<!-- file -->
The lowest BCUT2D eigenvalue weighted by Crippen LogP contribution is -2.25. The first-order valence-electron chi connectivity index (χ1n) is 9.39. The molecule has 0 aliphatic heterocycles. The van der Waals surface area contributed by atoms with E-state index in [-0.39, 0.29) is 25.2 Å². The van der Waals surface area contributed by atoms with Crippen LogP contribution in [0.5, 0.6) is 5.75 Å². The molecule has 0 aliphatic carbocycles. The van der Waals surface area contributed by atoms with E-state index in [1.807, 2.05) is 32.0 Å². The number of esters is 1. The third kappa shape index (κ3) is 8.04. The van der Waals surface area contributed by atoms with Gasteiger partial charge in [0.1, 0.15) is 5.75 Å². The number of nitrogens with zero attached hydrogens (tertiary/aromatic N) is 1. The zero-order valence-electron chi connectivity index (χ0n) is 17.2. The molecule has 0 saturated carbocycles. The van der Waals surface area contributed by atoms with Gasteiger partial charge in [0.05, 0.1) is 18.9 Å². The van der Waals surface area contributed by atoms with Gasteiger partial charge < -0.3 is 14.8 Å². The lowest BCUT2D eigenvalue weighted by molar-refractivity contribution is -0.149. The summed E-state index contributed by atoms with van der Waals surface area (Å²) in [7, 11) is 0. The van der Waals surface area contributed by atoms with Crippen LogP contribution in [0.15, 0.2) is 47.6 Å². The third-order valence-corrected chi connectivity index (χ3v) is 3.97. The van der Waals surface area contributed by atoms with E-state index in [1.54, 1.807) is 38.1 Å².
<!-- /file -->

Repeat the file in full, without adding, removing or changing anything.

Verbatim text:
The lowest BCUT2D eigenvalue weighted by Crippen LogP contribution is -2.25. The first-order valence-electron chi connectivity index (χ1n) is 9.39. The molecule has 0 aliphatic heterocycles. The van der Waals surface area contributed by atoms with E-state index in [-0.39, 0.29) is 25.2 Å². The van der Waals surface area contributed by atoms with Crippen LogP contribution in [0.5, 0.6) is 5.75 Å². The molecule has 0 aliphatic carbocycles. The van der Waals surface area contributed by atoms with E-state index in [1.807, 2.05) is 32.0 Å². The number of esters is 1. The third kappa shape index (κ3) is 8.04. The van der Waals surface area contributed by atoms with Gasteiger partial charge in [0.1, 0.15) is 5.75 Å². The number of nitrogens with zero attached hydrogens (tertiary/aromatic N) is 1. The zero-order valence-electron chi connectivity index (χ0n) is 17.2. The molecule has 0 saturated carbocycles. The van der Waals surface area contributed by atoms with Gasteiger partial charge in [0.05, 0.1) is 18.9 Å². The van der Waals surface area contributed by atoms with Gasteiger partial charge < -0.3 is 14.8 Å². The lowest BCUT2D eigenvalue weighted by molar-refractivity contribution is -0.149. The summed E-state index contributed by atoms with van der Waals surface area (Å²) in [7, 11) is 0. The van der Waals surface area contributed by atoms with Crippen LogP contribution in [0.15, 0.2) is 47.6 Å². The third-order valence-corrected chi connectivity index (χ3v) is 3.97. The van der Waals surface area contributed by atoms with E-state index in [1.54, 1.807) is 38.1 Å².